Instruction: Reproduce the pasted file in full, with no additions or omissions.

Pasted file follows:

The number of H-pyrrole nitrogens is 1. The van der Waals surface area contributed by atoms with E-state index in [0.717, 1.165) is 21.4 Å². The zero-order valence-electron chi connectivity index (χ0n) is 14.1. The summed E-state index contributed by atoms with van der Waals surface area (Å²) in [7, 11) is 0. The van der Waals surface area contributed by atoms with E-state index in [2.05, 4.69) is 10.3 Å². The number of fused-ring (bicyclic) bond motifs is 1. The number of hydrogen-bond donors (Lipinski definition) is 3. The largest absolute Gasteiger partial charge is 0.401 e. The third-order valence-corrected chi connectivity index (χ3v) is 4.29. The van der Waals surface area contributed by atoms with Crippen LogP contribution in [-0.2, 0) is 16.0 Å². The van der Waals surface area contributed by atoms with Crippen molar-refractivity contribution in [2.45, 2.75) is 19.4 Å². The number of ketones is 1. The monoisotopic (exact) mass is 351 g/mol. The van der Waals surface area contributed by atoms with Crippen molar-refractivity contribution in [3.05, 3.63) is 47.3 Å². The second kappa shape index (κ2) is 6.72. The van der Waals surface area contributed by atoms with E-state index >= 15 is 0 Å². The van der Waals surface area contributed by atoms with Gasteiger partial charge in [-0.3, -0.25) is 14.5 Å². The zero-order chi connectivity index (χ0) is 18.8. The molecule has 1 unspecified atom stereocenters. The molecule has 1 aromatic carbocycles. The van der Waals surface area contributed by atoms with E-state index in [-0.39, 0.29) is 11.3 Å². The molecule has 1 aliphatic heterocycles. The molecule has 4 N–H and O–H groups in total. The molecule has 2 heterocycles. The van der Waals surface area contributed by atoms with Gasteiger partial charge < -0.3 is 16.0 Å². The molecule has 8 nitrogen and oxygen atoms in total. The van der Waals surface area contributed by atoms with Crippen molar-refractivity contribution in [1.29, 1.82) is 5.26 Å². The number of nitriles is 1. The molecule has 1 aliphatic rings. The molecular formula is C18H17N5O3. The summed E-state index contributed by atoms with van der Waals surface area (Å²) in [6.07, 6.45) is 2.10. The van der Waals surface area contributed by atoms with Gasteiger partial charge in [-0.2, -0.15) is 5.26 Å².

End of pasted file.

The number of H-pyrrole nitrogens is 1. The van der Waals surface area contributed by atoms with E-state index in [0.717, 1.165) is 21.4 Å². The zero-order valence-electron chi connectivity index (χ0n) is 14.1. The summed E-state index contributed by atoms with van der Waals surface area (Å²) in [7, 11) is 0. The van der Waals surface area contributed by atoms with E-state index in [2.05, 4.69) is 10.3 Å². The number of fused-ring (bicyclic) bond motifs is 1. The number of hydrogen-bond donors (Lipinski definition) is 3. The largest absolute Gasteiger partial charge is 0.401 e. The third-order valence-corrected chi connectivity index (χ3v) is 4.29. The van der Waals surface area contributed by atoms with Crippen LogP contribution in [-0.2, 0) is 16.0 Å². The van der Waals surface area contributed by atoms with Crippen molar-refractivity contribution in [2.45, 2.75) is 19.4 Å². The number of ketones is 1. The monoisotopic (exact) mass is 351 g/mol. The van der Waals surface area contributed by atoms with Crippen molar-refractivity contribution in [3.05, 3.63) is 47.3 Å². The second kappa shape index (κ2) is 6.72. The van der Waals surface area contributed by atoms with E-state index >= 15 is 0 Å². The van der Waals surface area contributed by atoms with Gasteiger partial charge in [-0.3, -0.25) is 14.5 Å². The zero-order chi connectivity index (χ0) is 18.8. The molecule has 1 unspecified atom stereocenters. The molecule has 1 aromatic carbocycles. The van der Waals surface area contributed by atoms with E-state index in [-0.39, 0.29) is 11.3 Å². The molecule has 1 aliphatic heterocycles. The molecule has 4 N–H and O–H groups in total. The molecule has 2 heterocycles. The van der Waals surface area contributed by atoms with Gasteiger partial charge < -0.3 is 16.0 Å². The molecule has 8 nitrogen and oxygen atoms in total. The van der Waals surface area contributed by atoms with Crippen molar-refractivity contribution in [1.29, 1.82) is 5.26 Å². The number of nitriles is 1. The molecule has 1 aliphatic rings. The molecular formula is C18H17N5O3. The summed E-state index contributed by atoms with van der Waals surface area (Å²) in [6.07, 6.45) is 2.10. The van der Waals surface area contributed by atoms with Gasteiger partial charge in [-0.2, -0.15) is 5.26 Å².